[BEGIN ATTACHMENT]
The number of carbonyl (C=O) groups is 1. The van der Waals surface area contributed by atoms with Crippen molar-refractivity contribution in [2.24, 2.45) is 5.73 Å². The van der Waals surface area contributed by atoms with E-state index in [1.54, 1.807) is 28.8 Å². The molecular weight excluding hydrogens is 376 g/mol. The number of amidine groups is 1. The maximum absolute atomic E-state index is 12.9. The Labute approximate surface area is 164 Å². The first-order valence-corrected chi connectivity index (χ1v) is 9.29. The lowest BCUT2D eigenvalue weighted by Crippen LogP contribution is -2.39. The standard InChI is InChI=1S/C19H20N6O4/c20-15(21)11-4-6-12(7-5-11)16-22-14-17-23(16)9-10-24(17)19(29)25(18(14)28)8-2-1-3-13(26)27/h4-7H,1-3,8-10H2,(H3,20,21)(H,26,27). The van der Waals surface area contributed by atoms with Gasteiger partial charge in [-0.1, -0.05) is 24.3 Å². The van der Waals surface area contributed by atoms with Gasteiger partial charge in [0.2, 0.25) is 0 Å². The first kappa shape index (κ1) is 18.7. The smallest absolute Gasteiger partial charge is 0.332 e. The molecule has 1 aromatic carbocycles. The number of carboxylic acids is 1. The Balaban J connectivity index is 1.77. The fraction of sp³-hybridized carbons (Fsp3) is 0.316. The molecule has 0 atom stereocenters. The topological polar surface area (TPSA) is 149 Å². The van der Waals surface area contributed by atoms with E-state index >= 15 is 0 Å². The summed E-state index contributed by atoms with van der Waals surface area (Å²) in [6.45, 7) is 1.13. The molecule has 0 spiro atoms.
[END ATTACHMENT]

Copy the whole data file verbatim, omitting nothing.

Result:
The number of carbonyl (C=O) groups is 1. The van der Waals surface area contributed by atoms with Crippen molar-refractivity contribution in [2.24, 2.45) is 5.73 Å². The van der Waals surface area contributed by atoms with E-state index in [1.54, 1.807) is 28.8 Å². The molecular weight excluding hydrogens is 376 g/mol. The number of amidine groups is 1. The maximum absolute atomic E-state index is 12.9. The Labute approximate surface area is 164 Å². The first-order valence-corrected chi connectivity index (χ1v) is 9.29. The lowest BCUT2D eigenvalue weighted by Crippen LogP contribution is -2.39. The standard InChI is InChI=1S/C19H20N6O4/c20-15(21)11-4-6-12(7-5-11)16-22-14-17-23(16)9-10-24(17)19(29)25(18(14)28)8-2-1-3-13(26)27/h4-7H,1-3,8-10H2,(H3,20,21)(H,26,27). The van der Waals surface area contributed by atoms with Gasteiger partial charge in [-0.1, -0.05) is 24.3 Å². The van der Waals surface area contributed by atoms with Gasteiger partial charge in [0.2, 0.25) is 0 Å². The first kappa shape index (κ1) is 18.7. The smallest absolute Gasteiger partial charge is 0.332 e. The molecule has 1 aromatic carbocycles. The number of carboxylic acids is 1. The Balaban J connectivity index is 1.77. The fraction of sp³-hybridized carbons (Fsp3) is 0.316. The molecule has 0 atom stereocenters. The topological polar surface area (TPSA) is 149 Å². The van der Waals surface area contributed by atoms with E-state index >= 15 is 0 Å². The summed E-state index contributed by atoms with van der Waals surface area (Å²) in [6.45, 7) is 1.13. The molecule has 0 spiro atoms.